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The Mexican Revolution
A Short History 1910-1920
Why did the Mexican Revolution happen? What makes it distinctive? Was it even a revolution at all?
Long after its outbreak, the revolution remains the defining moment in Mexico’s modern history. Yet the debate over its legacy continues to this day. In a comprehensible style, aimed at students and general readers, The Mexican Revolution recounts the revolution’s main events, sorts through its internal conflicts, and asks whether or not its leaders achieved their goals.
Reviews
  • The Mexican Revolution: A Short History is an excellent account and analysis of the Mexican Revolution, its background, its course, and its legacy. Erudite and theoretically sophisticated, yet broadly accessible and completely jargon free, this study combines qualities not usually found in a single volume. Stuart Easterling has made an important contribution to the study of revolutions. A must read!”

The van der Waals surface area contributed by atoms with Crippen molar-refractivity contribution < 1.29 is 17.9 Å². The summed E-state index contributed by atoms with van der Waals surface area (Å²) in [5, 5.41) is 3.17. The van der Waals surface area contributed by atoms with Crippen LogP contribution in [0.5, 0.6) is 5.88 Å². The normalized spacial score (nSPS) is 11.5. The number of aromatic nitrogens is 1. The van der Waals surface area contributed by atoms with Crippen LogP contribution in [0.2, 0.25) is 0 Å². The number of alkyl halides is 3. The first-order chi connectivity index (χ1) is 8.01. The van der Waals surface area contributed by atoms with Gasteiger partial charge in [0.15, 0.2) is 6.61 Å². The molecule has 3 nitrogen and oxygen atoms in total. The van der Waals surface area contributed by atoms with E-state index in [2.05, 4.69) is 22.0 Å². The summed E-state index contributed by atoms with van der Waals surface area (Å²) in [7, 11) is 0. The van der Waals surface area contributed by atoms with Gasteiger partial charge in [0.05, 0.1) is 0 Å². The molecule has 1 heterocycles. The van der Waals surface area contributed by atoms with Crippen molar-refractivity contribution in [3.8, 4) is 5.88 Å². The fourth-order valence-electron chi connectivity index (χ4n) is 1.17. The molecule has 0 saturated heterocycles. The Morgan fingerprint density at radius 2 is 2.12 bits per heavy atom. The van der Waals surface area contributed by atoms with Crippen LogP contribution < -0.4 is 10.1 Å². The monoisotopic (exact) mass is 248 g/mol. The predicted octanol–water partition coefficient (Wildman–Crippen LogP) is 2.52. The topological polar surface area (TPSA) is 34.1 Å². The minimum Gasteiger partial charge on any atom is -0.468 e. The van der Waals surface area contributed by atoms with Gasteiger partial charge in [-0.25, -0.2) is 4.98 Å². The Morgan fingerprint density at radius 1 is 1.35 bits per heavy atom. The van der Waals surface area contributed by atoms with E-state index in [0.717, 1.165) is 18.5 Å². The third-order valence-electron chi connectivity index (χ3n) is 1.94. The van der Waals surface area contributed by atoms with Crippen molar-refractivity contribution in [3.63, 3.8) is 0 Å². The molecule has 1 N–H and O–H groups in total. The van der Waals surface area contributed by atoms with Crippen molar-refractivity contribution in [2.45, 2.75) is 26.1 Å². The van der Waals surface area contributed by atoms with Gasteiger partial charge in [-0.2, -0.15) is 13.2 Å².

—Samuel Farber, author, Cuba Since the Revolution of 1959: A Critical Assessment

    The Mexican Revolution is a powerful work of historical synthesis. Slicing to the foundational bones of the revolution’s dramatic arc, Easterling’s precise, surgical narrative offers a remarkably clear rendering of the conflicting class forces at play and the historical personalities brought to life through their encounter. Backdrops of uneven capitalist development and complex configurations of political authority, power, and abuse are overlaid with vivid portraits of the epoch’s leading figures – Villa, Zapata, Obregón, and Carranza.”
    —Jeffery R. Webber, Queen Mary, University of London, author, From Rebellion to Reform in Bolivia.